He had reached the point where he felt it would be a relief to cut away from town and everything in it … only so many miles of flimsy and shabby shanties and back views of sheds and stables; of grimy, cindered switch-yards, with the long flanks of freight-houses and interminable strings of loaded or empty cars; of dingy viaducts and groggy lamp-posts and dilapidated fences whose scanty remains called to remembrance lotions and tonics that had long passed their vogue; of groups of Sunday loungers before saloons, and gangs of unclassifiable foreigners picking up bits of coal along the tracks ; of muddy crossings over roads whose bordering ditches were filled with flocks of geese; of wide prairies cut up by endless tracks, dotted with pools of water, and rustling with the dead grasses of last summer; then suburbs new and old — some in the fresh promise of sidewalks and trees and nothing else, others unkempt, shabby, gone to seed ; then a high passage over a marshy plain, a range of low wooded hills, emancipation from the dubious body known as the Cook County Commissioners — and Hinsdale. (176-177)

I love this too — a summer custom even then recognised as brought from country to city, older times to new and now of course changed, but people still sit out on their stoops:

The spring trailed along slowly, with all its discomforts of latitude and locality, and then came the long, fresh evenings of early June, when domesticity brings out its rugs and druggets, and invites its friends and neighbors to sit with it on its front steps. The Brainards had these appendages to local housekeeping — lingering reminders of a quick growth from village to city. Theirs was a large rug made of two breadths of Brussels carpeting and surrounded on all four sides with a narrow border of pink and blue flowers on a moss-colored background. This rug covered the greater part of the long flight of lime-stone steps. In the beautiful coolness of these fresh June evenings Abbie frequently sat there on the topmost step, under the jig-saw lace-work of the balcony-like canopy over the front door, while her mother occupied a carpet camp-chair within the vestibule and languidly allowed the long twilight to overtake her neglected chess-board. (186)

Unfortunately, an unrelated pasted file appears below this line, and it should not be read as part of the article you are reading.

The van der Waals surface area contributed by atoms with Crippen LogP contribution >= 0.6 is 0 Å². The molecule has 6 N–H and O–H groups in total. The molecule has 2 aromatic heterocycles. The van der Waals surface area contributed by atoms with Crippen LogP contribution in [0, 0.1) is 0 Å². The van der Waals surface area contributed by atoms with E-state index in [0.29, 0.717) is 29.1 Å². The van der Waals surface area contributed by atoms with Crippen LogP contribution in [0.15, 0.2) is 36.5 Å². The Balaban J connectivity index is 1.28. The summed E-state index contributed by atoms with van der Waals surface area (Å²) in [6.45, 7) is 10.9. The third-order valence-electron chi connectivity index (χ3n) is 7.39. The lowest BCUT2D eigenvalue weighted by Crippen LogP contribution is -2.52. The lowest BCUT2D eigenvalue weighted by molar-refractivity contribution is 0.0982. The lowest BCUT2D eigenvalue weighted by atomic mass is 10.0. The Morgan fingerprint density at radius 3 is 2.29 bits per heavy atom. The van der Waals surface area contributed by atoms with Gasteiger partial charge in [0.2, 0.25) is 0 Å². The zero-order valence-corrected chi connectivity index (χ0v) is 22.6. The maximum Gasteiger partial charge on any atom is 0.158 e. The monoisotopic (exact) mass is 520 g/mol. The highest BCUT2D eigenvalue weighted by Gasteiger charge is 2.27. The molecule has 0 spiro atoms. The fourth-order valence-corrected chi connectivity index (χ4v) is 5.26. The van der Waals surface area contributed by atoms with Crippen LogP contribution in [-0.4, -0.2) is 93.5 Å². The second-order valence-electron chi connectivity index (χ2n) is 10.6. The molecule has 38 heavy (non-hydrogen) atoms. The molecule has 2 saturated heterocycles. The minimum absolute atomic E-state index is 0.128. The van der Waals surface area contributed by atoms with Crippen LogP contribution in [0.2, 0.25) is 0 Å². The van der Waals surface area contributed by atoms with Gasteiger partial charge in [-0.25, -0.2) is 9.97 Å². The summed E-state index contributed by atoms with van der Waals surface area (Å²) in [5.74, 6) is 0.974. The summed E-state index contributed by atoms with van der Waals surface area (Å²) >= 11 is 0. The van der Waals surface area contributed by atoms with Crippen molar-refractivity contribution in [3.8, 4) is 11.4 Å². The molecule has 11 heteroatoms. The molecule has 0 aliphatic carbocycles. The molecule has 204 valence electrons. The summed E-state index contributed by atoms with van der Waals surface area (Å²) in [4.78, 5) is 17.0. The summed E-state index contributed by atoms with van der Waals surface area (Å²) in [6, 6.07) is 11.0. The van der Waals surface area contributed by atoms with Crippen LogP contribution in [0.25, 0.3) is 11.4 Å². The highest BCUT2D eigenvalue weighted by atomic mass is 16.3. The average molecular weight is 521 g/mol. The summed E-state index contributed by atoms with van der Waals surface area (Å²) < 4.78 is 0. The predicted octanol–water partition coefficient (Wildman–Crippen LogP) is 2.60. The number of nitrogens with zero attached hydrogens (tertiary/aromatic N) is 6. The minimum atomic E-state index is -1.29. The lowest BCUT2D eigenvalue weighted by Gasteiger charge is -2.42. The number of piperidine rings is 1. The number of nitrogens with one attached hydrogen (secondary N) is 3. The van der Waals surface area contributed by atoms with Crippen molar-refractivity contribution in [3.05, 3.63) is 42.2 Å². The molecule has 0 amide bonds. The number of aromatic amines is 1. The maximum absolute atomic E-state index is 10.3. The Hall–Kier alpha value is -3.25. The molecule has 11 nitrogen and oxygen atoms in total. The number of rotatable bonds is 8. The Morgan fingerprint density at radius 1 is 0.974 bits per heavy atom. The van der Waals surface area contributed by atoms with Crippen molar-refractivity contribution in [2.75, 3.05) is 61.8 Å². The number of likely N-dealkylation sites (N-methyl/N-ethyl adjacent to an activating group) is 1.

So to end with a conversation that in many ways sums up the great arrogance, the narrowness and racism and a dash of misogyny, and the pride of city that defines this urban area and the people who live within it for Fuller:

” Can it be that there are really any such expectations here as these?” He addressed Fairchild exclusively — the oldest and most sedate of the circle.

“Why not?” returned Fairchild. “Does it seem unreasonable that the State which produced the two greatest figures of the greatest epoch in our history, and which has done most within the last ten years to check alien excesses and un-American ideas, should also be the State to give the country the final blend of the American character and its ultimate metropolis ?”

“And you personally — is this your own belief ?”

Fairchild leaned back his fine old head on the padded top of his chair and looked at his questioner with the kind of pity that has a faint tinge of weariness. His wife sat beside him silent, but with her hand on his, and when he answered she pressed it meaningly; for to the Chicagoan — even the middle-aged female Chicagoan — the name of the town, in its formal, ceremonial use, has a power that no other word in the language quite possesses. It is a shibboleth, as regards its pronunciation ; it is a trumpet-call, as regards its effect. It has all the electrifying and unifying power of a college yell.

“Chicago is Chicago,” he said. “It is the belief of all of us. It is inevitable; nothing can stop us now.” (248-249)

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*Encyclopedia of the Chicago Literary Renaissance, By Jan Pinkerton, Randolph H. Hudson